poison glands are found at the base of the curved fangs in the upper jaw. The tongue is very long and cleft at the end. It is an organ of touch and taste, and is not, as many people believe, used to sting with. The food is swallowed whole, after having been caught by the teeth, and pushed

Skull of boa constrictor, two thirds natural size. From photograph by Davison.

down by rhythmic contractions of the muscles surrounding the gullet. They refuse other than living prey. After a full meal, one of which is sufficient for weeks, the snake remains in a torpid condition.

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Adaptations. The extreme length of the body in the snake has resulted in the modification of the form of its internal organs. One long, narrow lung is developed instead of two. The glands of the body cavity are long and slender, while the kidneys are placed so that one is anterior to the other.

Snakes are usually colored to harmonize with their surroundings. Thus they may approach and seize their prey before it escapes. They are not extremely prolific animals, but hold their own with other forms of life, because of their numerous adaptations HUNTER'S BIOL.-19

for protection, their noiseless movement, protective color, and, in some cases, by their odor and poison.

Poisonous Snakes. Not all snakes can be said to be harmless. The bite of the rattlesnake of our own country, although dangerous, seldom kills. The dreaded cobra of India has a record of over two hundred and fifty thousand persons killed in the last thirty-five years. The Indian government yearly pays out large sums for the extermination of venomous snakes, over two hundred thousand of which have been killed during a single year.

Alligators and Crocodiles.

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The latter are mostly confined to

Asia and Africa, while the former are natives of this continent and

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South America. The chief structural difference between them is that the teeth in alligators are set in long sockets, while those of the crocodile are not. Both of these great lizardlike animals have broad, flattened tails adapted to swimming. The eyes and nostril holes protrude from the head, so that the animal may float motionless near the surface of the water with only eyes and nostrils visible. The nostrils are closed by a valve when the animal is under water. They feed on fishes, but are known to attack large animals, as horses, cows, and even man. They seek their prey chiefly at night; and spend the day basking in the sun. The crocodiles of the Ganges River in India levy a yearly tribute of many hundred lives from the natives.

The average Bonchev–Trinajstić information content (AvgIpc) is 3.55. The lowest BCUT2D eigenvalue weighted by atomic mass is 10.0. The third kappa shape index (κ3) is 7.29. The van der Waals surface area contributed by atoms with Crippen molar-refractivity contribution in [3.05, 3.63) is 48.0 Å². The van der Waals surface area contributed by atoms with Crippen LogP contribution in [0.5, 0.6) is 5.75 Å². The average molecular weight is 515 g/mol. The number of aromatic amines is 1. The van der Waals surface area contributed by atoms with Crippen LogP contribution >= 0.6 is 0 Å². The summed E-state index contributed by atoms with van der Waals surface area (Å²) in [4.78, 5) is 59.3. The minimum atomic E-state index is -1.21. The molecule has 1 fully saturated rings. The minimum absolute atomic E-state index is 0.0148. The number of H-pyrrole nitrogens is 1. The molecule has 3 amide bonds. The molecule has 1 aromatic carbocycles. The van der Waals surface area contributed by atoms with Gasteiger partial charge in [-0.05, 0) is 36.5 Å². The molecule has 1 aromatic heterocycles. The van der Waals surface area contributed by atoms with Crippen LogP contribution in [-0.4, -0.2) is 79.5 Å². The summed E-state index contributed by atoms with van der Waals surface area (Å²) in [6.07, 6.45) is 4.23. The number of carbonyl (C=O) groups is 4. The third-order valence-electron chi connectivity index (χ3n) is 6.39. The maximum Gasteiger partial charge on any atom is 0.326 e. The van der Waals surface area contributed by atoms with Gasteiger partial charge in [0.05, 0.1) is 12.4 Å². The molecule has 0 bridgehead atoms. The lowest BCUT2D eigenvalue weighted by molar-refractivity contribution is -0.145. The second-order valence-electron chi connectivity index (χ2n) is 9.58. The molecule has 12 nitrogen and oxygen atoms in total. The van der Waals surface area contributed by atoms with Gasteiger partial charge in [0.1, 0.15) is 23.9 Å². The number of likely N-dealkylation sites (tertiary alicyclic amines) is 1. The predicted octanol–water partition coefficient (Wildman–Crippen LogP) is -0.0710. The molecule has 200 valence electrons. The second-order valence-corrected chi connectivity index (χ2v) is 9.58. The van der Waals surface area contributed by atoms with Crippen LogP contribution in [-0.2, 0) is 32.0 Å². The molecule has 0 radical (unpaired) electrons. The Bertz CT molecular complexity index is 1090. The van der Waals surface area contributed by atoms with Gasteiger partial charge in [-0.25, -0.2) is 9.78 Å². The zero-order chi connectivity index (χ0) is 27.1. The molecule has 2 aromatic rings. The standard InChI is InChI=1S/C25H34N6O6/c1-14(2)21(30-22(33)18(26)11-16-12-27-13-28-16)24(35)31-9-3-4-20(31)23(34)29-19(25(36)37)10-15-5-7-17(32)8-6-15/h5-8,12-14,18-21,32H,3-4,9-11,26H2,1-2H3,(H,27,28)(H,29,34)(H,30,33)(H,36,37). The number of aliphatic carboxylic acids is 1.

ORDER I. Chelonia (turtles and tortoises).

Flattened reptiles with body enclosed in bony case. No teeth or sternum (breast bone). Examples, snapping turtle, box tortoise.

ORDER II. Lacertilia (lizards). Body covered with scales, usually having twopaired appendages. Breathe by lungs. Example, fence lizard, horned toad. ORDER III. Ophidia (snakes). Body elongated, covered with scales. No limbs present. Examples, garter snake, rattlesnake.

ORDER IV. Crocodilia. Freshwater reptiles with elongated body and bony scales on skin. Two paired limbs. Examples, alligator, crocodile.



Davison, Practical Zoology, pages 211-226. American Book Company.
Herrick, Text-book in General Zoology, Chap. XXI. American Book Company.
Jordan, Kellogg, and Heath, Animal Studies, Chap. XVI. D. Appleton and


Riverside Natural History. Houghton, Mifflin, and Company.

Parker and Haswell, Text-book of Zoology. The Macmillan Company.